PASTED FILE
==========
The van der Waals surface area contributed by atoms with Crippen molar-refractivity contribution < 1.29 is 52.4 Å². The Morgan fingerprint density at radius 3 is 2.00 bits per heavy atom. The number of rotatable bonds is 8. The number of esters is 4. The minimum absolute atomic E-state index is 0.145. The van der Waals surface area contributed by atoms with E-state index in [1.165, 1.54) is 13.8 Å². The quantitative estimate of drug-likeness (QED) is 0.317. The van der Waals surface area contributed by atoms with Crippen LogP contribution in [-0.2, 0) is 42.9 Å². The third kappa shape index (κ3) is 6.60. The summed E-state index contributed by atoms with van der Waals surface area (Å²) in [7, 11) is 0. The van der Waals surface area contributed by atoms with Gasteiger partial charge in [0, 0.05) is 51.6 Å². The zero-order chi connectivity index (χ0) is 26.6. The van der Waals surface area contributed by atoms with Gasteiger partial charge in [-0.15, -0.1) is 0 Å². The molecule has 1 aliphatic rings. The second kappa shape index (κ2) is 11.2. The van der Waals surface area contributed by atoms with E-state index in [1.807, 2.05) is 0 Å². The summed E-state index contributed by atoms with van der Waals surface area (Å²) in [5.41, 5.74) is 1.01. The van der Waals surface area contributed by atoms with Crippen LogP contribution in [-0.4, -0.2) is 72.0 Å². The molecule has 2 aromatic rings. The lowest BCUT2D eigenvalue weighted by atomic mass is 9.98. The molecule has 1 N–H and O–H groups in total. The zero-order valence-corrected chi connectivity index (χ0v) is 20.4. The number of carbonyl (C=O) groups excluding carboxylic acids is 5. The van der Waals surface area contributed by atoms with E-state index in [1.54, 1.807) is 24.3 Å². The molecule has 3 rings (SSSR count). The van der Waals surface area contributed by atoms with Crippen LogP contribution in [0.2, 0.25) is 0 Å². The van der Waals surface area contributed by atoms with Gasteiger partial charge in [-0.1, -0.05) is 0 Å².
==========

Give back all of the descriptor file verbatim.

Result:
The van der Waals surface area contributed by atoms with Crippen molar-refractivity contribution < 1.29 is 52.4 Å². The Morgan fingerprint density at radius 3 is 2.00 bits per heavy atom. The number of rotatable bonds is 8. The number of esters is 4. The minimum absolute atomic E-state index is 0.145. The van der Waals surface area contributed by atoms with E-state index in [1.165, 1.54) is 13.8 Å². The quantitative estimate of drug-likeness (QED) is 0.317. The van der Waals surface area contributed by atoms with Crippen LogP contribution in [-0.2, 0) is 42.9 Å². The third kappa shape index (κ3) is 6.60. The summed E-state index contributed by atoms with van der Waals surface area (Å²) in [7, 11) is 0. The van der Waals surface area contributed by atoms with Gasteiger partial charge in [0, 0.05) is 51.6 Å². The zero-order chi connectivity index (χ0) is 26.6. The van der Waals surface area contributed by atoms with Gasteiger partial charge in [-0.15, -0.1) is 0 Å². The molecule has 1 aliphatic rings. The second kappa shape index (κ2) is 11.2. The van der Waals surface area contributed by atoms with E-state index in [1.807, 2.05) is 0 Å². The summed E-state index contributed by atoms with van der Waals surface area (Å²) in [5.41, 5.74) is 1.01. The van der Waals surface area contributed by atoms with Crippen LogP contribution in [-0.4, -0.2) is 72.0 Å². The molecule has 2 aromatic rings. The lowest BCUT2D eigenvalue weighted by atomic mass is 9.98. The molecule has 1 N–H and O–H groups in total. The zero-order valence-corrected chi connectivity index (χ0v) is 20.4. The number of carbonyl (C=O) groups excluding carboxylic acids is 5. The van der Waals surface area contributed by atoms with E-state index in [1.54, 1.807) is 24.3 Å². The molecule has 3 rings (SSSR count). The van der Waals surface area contributed by atoms with Crippen LogP contribution in [0.2, 0.25) is 0 Å². The van der Waals surface area contributed by atoms with Gasteiger partial charge in [-0.1, -0.05) is 0 Å².